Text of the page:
#China stops #VPNs we #stopcensure

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Notice: VPNs Are Not for Fun

These two notices, posted to Google+ last week, inform employees at a business center in the capital of new measures to ensure that virtual private networks (VPNs) are used for work purposes only. VPNs allow users to connect to the Internet outside of China’s Great Firewall. Without access to the free Internet, it would be near impossible for most international organizations to do business in China. But because they have “abused their privilege,” these employees will now have to let technical staff know whenever they need access.

Warning

Recently, it has been discovered that at night in some rooms, staff have been privately logging on to prohibited websites (Facebook, Twitter, MySpace, etc.). Upon discovering such activity, the violator’s Internet access will be directly cut off and the police will be notified. In cooperation with police policy of Internet access through real-name registration, starting today, we will begin the trial implementation of PPPoE* real-name registration for Internet access.

Zhi Jia Rui He Business Center
Jinan City Internet Monitoring Team
2012-11-19

* PPPoE: Point-to-Point Protocol over Ethernet

Warning

In order to eliminate access to prohibited websites through use of software by internal staff, starting today, the function will now be disabled. For those who must use a to access the Internet, after preparing your file, go to D1 (88885681) and ask a technician to help set up your connection.

Jinan Zhi Jia Rui He Business Center
Jinan City Internet Monitoring Team
2012-11-19

Read more about the travails of VPNs, Google, and the free Internet in China from CDT.

Via CDT Chinese. Translation by Little Bluegill.

November 27, 2012 11:32 AM
Posted By:
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VPNs & Proxies

VPNs and proxies can be used as tools to get around the Great Firewall of China. This means that by using these tools one can access any website when in China, regardless of whether it’s blocked or not. Naturally, many of these tools are themselves blocked. Here’s an overview of some major VPN and proxies and whether they’re accessible in China. If the main website of the tool is blocked, it may be difficult to sign up for the service. However, the service itself may still be working.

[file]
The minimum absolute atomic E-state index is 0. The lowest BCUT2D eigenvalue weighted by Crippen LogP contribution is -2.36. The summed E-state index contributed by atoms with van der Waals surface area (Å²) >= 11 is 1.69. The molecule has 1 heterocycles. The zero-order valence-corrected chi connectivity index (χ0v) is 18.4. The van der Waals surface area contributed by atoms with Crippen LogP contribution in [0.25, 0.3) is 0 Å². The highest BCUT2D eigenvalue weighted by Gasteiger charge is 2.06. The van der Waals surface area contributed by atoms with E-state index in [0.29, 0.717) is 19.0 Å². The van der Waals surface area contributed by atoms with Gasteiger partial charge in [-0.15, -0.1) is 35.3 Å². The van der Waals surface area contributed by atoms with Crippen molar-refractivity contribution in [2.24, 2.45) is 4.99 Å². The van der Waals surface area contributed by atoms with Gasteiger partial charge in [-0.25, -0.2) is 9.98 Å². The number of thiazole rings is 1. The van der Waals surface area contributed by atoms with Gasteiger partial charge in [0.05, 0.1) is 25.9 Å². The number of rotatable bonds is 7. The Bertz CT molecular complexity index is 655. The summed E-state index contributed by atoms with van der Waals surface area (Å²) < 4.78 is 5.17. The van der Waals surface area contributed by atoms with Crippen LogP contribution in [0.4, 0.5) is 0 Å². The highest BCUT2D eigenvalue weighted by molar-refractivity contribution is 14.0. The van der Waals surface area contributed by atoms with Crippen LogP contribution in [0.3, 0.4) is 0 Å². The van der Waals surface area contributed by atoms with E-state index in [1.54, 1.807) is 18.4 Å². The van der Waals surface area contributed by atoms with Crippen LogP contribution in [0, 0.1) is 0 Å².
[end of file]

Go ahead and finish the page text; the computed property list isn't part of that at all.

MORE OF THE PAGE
Showing 1 to 64 of 64 matching URLs.

URL Tested Since Alexa Traffic Rank (Global)sort descending Blocked* Restricted**
URL Tested Since Alexa Traffic Rank (Global)sort descending Blocked* Restricted**
https://code.google.com/p/goagent Dec 17, 2012 1 0% 0%
https://itunes.apple.com/app/opendoor/id5438080… Dec 17, 2012 50 0% 0%
https://s3.amazonaws.com/0ubz-2q11-gi9y/en.html Dec 15, 2012 146 0% 0%
https://1.hidemyass.com Jan 10, 2013 855 0% 0%
https://hidemyass.com Jan 19, 2013 863 0% 0%
www.hidemyass.com Mar 19, 2011 863 100% 0%
hotspotshield.com Feb 26, 2011 7 302 100% 0%
https://www.torproject.org Mar 27, 2011 13 194 100% 0%
www.torproject.org Feb 25, 2011 14 804 100% 0%
cyberghostvpn.com Jul 22, 2011 35 080 100% 0%
https://btguard.com Dec 15, 2012 35 477 0% 0%
https://www.ipredator.se Jul 21, 2012 35 582 100% 0%
https://cyberghostvpn.com Mar 23, 2011 39 998 100% 0%
www.dongtaiwang.com/loc/download.php Dec 15, 2012 40 758 100% 0%
https://www.strongvpn.com Dec 15, 2012 43 793 100% 0%
www.strongvpn.com Mar 10, 2011 44 169 100% 0%
https://www.purevpn.com Mar 25, 2012 77 395 0% 0%
www.purevpn.com Mar 22, 2011 77 395 100% 0%
https://www.goldenfrog.com Mar 23, 2011 78 748 0% 0%
https://www.privateinternetaccess.com Dec 15, 2012 90 085 100% 0%
https://www.overplay.net Mar 23, 2011 108 830 100% 0%
https://ultrasurf.us Dec 17, 2012 109 571 0% 0%
www.overplay.net Aug 02, 2011 112 771 100% 0%
https://torrentprivacy.com Dec 15, 2012 119 231 0% 0%
https://www.tunnelbear.com Mar 10, 2013 137 816 100% 0%
https://www.kepard.com Mar 10, 2013 137 849 100% 0%
https://www.astrill.com Mar 23, 2011 137 870 0% 0%
www.astrill.com Apr 05, 2011 145 402 0% 0%
www.ibvpn.com Mar 10, 2011 149 866 100% 0%